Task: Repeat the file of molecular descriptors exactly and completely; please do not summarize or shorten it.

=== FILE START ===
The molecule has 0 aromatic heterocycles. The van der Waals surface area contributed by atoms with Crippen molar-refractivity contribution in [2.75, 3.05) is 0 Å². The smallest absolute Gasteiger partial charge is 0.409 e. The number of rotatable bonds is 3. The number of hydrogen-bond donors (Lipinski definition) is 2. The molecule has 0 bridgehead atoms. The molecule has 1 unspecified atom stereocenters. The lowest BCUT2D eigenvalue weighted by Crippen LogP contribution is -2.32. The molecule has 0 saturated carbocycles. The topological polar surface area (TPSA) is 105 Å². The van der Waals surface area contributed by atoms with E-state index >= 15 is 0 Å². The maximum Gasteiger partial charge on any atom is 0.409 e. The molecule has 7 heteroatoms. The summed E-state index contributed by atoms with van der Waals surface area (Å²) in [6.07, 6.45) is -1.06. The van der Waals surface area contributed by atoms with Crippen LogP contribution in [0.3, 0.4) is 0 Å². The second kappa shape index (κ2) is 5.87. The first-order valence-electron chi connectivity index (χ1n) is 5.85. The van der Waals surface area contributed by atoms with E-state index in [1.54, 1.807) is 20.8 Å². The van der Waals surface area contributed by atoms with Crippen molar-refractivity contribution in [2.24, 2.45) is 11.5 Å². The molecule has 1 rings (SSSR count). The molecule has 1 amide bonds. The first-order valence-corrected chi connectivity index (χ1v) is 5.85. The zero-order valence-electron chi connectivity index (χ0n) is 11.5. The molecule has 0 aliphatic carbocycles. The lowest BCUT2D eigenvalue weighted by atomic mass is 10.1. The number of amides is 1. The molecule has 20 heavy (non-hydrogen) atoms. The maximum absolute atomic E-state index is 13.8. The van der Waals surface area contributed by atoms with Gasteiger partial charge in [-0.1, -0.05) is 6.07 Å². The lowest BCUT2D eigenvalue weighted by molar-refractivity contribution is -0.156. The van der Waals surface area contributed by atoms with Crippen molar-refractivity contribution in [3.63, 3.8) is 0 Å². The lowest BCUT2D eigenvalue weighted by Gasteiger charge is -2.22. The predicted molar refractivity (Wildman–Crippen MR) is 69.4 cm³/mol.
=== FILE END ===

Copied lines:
The molecule has 0 aromatic heterocycles. The van der Waals surface area contributed by atoms with Crippen molar-refractivity contribution in [2.75, 3.05) is 0 Å². The smallest absolute Gasteiger partial charge is 0.409 e. The number of rotatable bonds is 3. The number of hydrogen-bond donors (Lipinski definition) is 2. The molecule has 0 bridgehead atoms. The molecule has 1 unspecified atom stereocenters. The lowest BCUT2D eigenvalue weighted by Crippen LogP contribution is -2.32. The molecule has 0 saturated carbocycles. The topological polar surface area (TPSA) is 105 Å². The van der Waals surface area contributed by atoms with E-state index >= 15 is 0 Å². The maximum Gasteiger partial charge on any atom is 0.409 e. The molecule has 7 heteroatoms. The summed E-state index contributed by atoms with van der Waals surface area (Å²) in [6.07, 6.45) is -1.06. The van der Waals surface area contributed by atoms with Crippen LogP contribution in [0.3, 0.4) is 0 Å². The second kappa shape index (κ2) is 5.87. The first-order valence-electron chi connectivity index (χ1n) is 5.85. The van der Waals surface area contributed by atoms with E-state index in [1.54, 1.807) is 20.8 Å². The van der Waals surface area contributed by atoms with Crippen molar-refractivity contribution in [2.24, 2.45) is 11.5 Å². The molecule has 1 rings (SSSR count). The molecule has 1 amide bonds. The first-order valence-corrected chi connectivity index (χ1v) is 5.85. The zero-order valence-electron chi connectivity index (χ0n) is 11.5. The molecule has 0 aliphatic carbocycles. The lowest BCUT2D eigenvalue weighted by atomic mass is 10.1. The number of amides is 1. The molecule has 20 heavy (non-hydrogen) atoms. The maximum absolute atomic E-state index is 13.8. The van der Waals surface area contributed by atoms with Gasteiger partial charge in [-0.1, -0.05) is 6.07 Å². The lowest BCUT2D eigenvalue weighted by molar-refractivity contribution is -0.156. The van der Waals surface area contributed by atoms with Crippen molar-refractivity contribution in [3.63, 3.8) is 0 Å². The lowest BCUT2D eigenvalue weighted by Gasteiger charge is -2.22. The predicted molar refractivity (Wildman–Crippen MR) is 69.4 cm³/mol.